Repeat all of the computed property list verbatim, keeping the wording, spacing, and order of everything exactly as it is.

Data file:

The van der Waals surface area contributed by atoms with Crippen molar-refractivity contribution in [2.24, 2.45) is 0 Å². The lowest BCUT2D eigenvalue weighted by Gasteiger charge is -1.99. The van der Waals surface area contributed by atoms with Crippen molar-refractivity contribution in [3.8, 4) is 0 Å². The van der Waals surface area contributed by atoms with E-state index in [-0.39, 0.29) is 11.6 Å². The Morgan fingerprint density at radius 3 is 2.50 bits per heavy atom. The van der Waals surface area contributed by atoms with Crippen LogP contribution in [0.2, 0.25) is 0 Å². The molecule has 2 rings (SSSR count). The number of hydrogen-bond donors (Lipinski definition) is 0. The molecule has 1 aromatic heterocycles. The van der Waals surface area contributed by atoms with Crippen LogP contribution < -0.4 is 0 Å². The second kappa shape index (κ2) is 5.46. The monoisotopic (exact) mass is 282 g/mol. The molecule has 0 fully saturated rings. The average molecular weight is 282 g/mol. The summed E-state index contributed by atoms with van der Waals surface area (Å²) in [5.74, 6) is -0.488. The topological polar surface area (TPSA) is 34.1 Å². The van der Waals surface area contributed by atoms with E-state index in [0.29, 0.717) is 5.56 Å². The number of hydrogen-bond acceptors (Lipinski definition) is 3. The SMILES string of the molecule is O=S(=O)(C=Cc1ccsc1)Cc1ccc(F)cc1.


The van der Waals surface area contributed by atoms with Crippen molar-refractivity contribution in [2.24, 2.45) is 0 Å². The lowest BCUT2D eigenvalue weighted by Gasteiger charge is -1.99. The van der Waals surface area contributed by atoms with Crippen molar-refractivity contribution in [3.8, 4) is 0 Å². The van der Waals surface area contributed by atoms with E-state index in [-0.39, 0.29) is 11.6 Å². The Morgan fingerprint density at radius 3 is 2.50 bits per heavy atom. The van der Waals surface area contributed by atoms with Crippen LogP contribution in [0.2, 0.25) is 0 Å². The molecule has 2 rings (SSSR count). The number of hydrogen-bond donors (Lipinski definition) is 0. The molecule has 1 aromatic heterocycles. The van der Waals surface area contributed by atoms with Crippen LogP contribution < -0.4 is 0 Å². The second kappa shape index (κ2) is 5.46. The monoisotopic (exact) mass is 282 g/mol. The molecule has 0 fully saturated rings. The average molecular weight is 282 g/mol. The summed E-state index contributed by atoms with van der Waals surface area (Å²) in [5.74, 6) is -0.488. The topological polar surface area (TPSA) is 34.1 Å². The van der Waals surface area contributed by atoms with E-state index in [0.29, 0.717) is 5.56 Å². The number of hydrogen-bond acceptors (Lipinski definition) is 3. The SMILES string of the molecule is O=S(=O)(C=Cc1ccsc1)Cc1ccc(F)cc1.